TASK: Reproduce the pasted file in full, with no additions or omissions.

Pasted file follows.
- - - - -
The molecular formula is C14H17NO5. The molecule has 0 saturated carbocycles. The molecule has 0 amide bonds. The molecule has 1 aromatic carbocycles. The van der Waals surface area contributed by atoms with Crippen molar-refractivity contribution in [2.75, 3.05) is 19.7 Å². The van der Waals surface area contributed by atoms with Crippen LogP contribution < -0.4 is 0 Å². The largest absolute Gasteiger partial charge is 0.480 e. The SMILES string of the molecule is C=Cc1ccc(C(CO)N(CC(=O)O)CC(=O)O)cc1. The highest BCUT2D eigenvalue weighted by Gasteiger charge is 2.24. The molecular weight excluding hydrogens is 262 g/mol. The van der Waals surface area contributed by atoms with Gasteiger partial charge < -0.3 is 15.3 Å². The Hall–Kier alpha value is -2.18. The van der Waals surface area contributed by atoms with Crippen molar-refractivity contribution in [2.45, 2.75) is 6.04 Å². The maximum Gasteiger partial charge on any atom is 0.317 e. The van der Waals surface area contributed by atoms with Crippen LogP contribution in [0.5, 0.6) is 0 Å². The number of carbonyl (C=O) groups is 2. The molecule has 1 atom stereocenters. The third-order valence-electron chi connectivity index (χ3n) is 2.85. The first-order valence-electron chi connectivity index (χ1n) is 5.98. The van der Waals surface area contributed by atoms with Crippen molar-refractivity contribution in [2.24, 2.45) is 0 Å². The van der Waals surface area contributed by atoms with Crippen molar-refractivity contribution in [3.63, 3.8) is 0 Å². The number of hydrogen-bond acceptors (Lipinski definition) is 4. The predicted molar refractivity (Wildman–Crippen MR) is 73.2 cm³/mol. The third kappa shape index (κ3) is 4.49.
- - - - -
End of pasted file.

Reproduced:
The molecular formula is C14H17NO5. The molecule has 0 saturated carbocycles. The molecule has 0 amide bonds. The molecule has 1 aromatic carbocycles. The van der Waals surface area contributed by atoms with Crippen molar-refractivity contribution in [2.75, 3.05) is 19.7 Å². The van der Waals surface area contributed by atoms with Crippen LogP contribution < -0.4 is 0 Å². The largest absolute Gasteiger partial charge is 0.480 e. The SMILES string of the molecule is C=Cc1ccc(C(CO)N(CC(=O)O)CC(=O)O)cc1. The highest BCUT2D eigenvalue weighted by Gasteiger charge is 2.24. The molecular weight excluding hydrogens is 262 g/mol. The van der Waals surface area contributed by atoms with Gasteiger partial charge < -0.3 is 15.3 Å². The Hall–Kier alpha value is -2.18. The van der Waals surface area contributed by atoms with Crippen molar-refractivity contribution in [2.45, 2.75) is 6.04 Å². The maximum Gasteiger partial charge on any atom is 0.317 e. The van der Waals surface area contributed by atoms with Crippen LogP contribution in [0.5, 0.6) is 0 Å². The number of carbonyl (C=O) groups is 2. The molecule has 1 atom stereocenters. The third-order valence-electron chi connectivity index (χ3n) is 2.85. The first-order valence-electron chi connectivity index (χ1n) is 5.98. The van der Waals surface area contributed by atoms with Crippen molar-refractivity contribution in [2.24, 2.45) is 0 Å². The van der Waals surface area contributed by atoms with Crippen molar-refractivity contribution in [3.63, 3.8) is 0 Å². The number of hydrogen-bond acceptors (Lipinski definition) is 4. The predicted molar refractivity (Wildman–Crippen MR) is 73.2 cm³/mol. The third kappa shape index (κ3) is 4.49.